Most specialists will not test children for dyslexia before the age of seven, so it is likely that your child will already be at a mainstream school when they receive the diagnosis.
How can you ensure that your child’s current school does everything it can to support their learning and happiness? And if you feel that this school is either unwilling or lacks the expertise to best help you child, how can you weigh up the alternatives on offer elsewhere?
Melanie Bloxham from the Good Schools Guide Educational Consultants offers some expert tips.
Understanding the diagnosis
It’s a good idea to become something of an expert in your child’s particular assessment and what it means. Dyslexia is only an umbrella term, understanding the differences between processing speed, working memory and perceptual reasoning is important – ask the educational psychologist to explain.
Whether or not teachers take the trouble to understand these nuances will become key in how far you feel they are supporting your child.
The SENCo's role
The head of learning support or SENCo will become an important person in your child’s life. Check their qualifications, experience and their hours (full-time or a handful per week?), and whether your child enjoys being with them. If the SENCo’s space is little more than a converted broom cupboard (surprisingly common) and a poster of Richard Branson, he or she is unlikely to have the head’s ear sufficiently to purchase the latest technology or training.
How do you feel after talking to them – with the best, you should feel like a weight is lifted from your shoulders?
And a senior school SENCo who has taken the trouble to assess which exam boards are the most dyslexia friendly is worth her weight in gold.
How committed is the head?
If you find a head who can discuss their experiences of children with ‘spiky profiles’ (a large gap between say their IQ and their processing speed) hang on to them, they are rare. Even those schools that have built a reputation on excellent dyslexia support are increasingly under pressure to ‘raise the academics’ and heads, particularly new ones, may go lukewarm on the whole enterprise, so investigate.
What support is on offer?
Check both the quantity and quality of support which will be provided. A minimum might be an hour a week of one-to-one or small group lessons – focused on your child’s needs, and utilising different teachings methods from those in the class, say kinaesthetic or visual, rather than phonics. Check to see that provision will be available throughout the senior as well as primary school.
How will they encourage your child?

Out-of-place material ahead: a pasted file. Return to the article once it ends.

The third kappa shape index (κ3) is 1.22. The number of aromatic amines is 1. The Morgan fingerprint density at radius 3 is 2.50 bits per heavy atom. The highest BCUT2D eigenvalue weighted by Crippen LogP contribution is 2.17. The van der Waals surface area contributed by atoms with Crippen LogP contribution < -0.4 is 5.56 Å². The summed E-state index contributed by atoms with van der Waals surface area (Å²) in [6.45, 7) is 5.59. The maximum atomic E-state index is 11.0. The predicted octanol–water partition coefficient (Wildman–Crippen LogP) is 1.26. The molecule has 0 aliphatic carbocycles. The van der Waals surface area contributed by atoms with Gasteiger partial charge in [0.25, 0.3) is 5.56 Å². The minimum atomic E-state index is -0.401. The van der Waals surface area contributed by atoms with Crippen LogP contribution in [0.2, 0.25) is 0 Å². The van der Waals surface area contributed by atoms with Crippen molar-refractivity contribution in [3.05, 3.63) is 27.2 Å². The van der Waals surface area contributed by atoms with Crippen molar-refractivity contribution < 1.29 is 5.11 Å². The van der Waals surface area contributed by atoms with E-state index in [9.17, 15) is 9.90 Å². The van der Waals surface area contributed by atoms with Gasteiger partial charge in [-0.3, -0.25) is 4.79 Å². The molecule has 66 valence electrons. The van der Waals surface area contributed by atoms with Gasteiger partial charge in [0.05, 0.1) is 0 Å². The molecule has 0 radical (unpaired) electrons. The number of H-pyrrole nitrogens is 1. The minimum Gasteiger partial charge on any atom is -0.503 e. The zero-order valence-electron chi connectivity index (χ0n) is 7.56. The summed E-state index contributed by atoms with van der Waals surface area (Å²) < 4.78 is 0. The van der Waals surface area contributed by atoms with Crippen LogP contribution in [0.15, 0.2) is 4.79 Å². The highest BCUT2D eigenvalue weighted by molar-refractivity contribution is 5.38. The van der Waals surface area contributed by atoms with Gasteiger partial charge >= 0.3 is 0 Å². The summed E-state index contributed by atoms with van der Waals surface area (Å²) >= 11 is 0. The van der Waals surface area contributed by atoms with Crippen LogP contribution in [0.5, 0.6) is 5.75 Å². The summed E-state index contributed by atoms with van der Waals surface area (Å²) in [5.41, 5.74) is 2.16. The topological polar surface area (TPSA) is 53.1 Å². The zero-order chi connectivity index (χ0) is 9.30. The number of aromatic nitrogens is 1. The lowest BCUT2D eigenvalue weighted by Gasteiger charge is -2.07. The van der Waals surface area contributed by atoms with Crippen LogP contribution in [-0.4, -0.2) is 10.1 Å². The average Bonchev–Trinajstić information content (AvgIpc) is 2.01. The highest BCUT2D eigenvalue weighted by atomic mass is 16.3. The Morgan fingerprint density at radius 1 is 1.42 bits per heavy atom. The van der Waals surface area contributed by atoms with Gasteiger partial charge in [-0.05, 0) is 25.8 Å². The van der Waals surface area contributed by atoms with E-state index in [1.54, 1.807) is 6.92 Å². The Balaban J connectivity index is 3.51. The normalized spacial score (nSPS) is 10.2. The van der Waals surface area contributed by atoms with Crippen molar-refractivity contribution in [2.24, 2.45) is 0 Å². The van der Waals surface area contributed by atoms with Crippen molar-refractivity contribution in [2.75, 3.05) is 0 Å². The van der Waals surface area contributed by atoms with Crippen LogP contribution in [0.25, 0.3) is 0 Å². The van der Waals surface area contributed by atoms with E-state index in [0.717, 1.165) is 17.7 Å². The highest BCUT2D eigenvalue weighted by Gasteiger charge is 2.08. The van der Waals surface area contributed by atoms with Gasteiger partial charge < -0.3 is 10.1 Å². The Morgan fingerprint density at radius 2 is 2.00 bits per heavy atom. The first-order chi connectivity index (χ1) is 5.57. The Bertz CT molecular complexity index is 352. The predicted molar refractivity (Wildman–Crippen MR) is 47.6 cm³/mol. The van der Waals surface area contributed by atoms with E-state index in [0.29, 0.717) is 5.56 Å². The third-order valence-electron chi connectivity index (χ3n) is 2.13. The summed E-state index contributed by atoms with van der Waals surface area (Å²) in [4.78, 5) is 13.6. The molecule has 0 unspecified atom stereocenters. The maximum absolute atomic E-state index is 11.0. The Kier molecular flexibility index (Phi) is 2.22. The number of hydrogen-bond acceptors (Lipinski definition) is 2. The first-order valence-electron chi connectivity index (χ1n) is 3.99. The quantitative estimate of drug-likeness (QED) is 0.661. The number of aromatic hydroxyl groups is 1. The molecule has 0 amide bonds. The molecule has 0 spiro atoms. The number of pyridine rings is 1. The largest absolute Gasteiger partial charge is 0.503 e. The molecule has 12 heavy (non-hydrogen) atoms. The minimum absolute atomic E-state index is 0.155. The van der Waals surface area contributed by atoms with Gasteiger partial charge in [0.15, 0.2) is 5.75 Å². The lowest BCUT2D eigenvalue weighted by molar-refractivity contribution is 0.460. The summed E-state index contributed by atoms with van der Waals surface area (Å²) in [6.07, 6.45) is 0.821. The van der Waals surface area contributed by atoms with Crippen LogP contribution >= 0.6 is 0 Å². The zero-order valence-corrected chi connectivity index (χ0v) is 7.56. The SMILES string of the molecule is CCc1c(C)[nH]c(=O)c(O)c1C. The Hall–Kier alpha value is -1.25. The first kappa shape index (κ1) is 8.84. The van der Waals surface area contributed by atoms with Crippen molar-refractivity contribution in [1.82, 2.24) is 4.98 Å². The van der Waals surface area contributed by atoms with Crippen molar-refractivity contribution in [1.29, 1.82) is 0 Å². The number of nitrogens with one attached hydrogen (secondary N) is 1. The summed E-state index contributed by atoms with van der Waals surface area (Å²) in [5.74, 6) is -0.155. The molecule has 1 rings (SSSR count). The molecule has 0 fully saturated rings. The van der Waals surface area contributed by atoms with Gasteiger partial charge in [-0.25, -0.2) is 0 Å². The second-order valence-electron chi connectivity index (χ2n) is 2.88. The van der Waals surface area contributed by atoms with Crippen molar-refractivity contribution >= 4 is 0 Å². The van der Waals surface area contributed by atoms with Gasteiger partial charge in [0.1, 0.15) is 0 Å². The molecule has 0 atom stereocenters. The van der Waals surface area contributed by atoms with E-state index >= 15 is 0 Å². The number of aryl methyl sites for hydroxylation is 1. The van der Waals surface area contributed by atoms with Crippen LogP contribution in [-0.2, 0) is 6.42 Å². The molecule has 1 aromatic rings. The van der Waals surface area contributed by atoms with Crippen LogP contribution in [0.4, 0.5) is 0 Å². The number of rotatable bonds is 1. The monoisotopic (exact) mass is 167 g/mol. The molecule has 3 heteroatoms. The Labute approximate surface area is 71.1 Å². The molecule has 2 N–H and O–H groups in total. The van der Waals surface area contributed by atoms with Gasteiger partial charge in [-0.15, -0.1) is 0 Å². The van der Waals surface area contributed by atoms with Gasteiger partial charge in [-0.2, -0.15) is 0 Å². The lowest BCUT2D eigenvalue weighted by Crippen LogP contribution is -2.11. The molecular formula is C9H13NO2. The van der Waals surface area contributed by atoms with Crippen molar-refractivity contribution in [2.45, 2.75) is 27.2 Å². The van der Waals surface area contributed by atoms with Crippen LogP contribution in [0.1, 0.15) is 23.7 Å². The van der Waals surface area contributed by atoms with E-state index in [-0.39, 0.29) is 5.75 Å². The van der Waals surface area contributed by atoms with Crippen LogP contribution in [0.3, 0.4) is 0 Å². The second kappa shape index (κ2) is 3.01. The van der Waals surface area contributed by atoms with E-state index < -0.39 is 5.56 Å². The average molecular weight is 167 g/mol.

How academically competitive a school is it? At a selective school with high powered achievers teachers can sometimes fail to assist a child to appreciate their own progress, without the constant comparisons. A worst case of coming towards the bottom of a class too often will take its toll. If a child’s work of a few words in shaky hand-writing isn’t deemed ‘good enough’ to go on the wall alongside their beautifully presented class-mates’ work, challenge the school to find a way in which your child can present their knowledge.
How will in-class support work?
Class teachers must ensure your child can access lessons. Ideally, you are looking for fully differentiated learning – so that all teaching is delivered in a manner and at a level which best suits your child. At a minimum teachers should provide practical assistance such as preparing key words lists, providing ‘writing frames’ or being available for spelling requests. At best you’ll see excellent team-work with the SENCo.
How will they use IT?
IT can play a vital role in unlocking your child’s potential in the classroom – the most dyslexia friendly schools will be on the case with early laptop usage and touch-typing classes. A school we visited where staff were too worried to let the students use laptops fearing they would ‘all be on Amazon’ is missing the point.
The best have systems where teachers can send lessons directly from the white-board to a pupil’s laptop saving laborious copying time, and the child can ask the teacher for help without raising his hand.
Any help with organisation skills?
Dyslexic children can find organisation challenging. A senior school with a high percentage of dyslexics we visited with text books, bags and gloves decorating every bush seemed wonderfully relaxed rather than punitive, but you might look for a school which understands this particular challenge and is all about organisational strategies.
Finally, and most importantly – how will the school boost and maintain your child’s self-esteem? Will they go out of their way to find ways for them to excel, from offering them the right part in the school play to celebrating their artistic efforts? Is there a buddy group for dyslexic children within the school? And on tough days is the SENCo there for them to talk to?
Is mainstream the best option?
Whatever your initial decision, you may want to keep an open mind as to your alternatives. Taking a look at a specialist school by way of comparison is always helpful. Some children with a mild diagnosis at seven have worked around their difficulties sufficiently a couple of years later to be thriving even in the most academic environments, others with a moderate or severe diagnosis may find their reading improves but their typing speed is still slow, and their potential is far from being reached as their confidence suffers.
One mother of two dyslexic sons with experience in both state and independent schools says that the only thing she wishes she had done differently was to move them sooner to the specialist school where they finished their education.
If you need help in finding a mainstream or specialist school for dyslexia, speak to our SEN team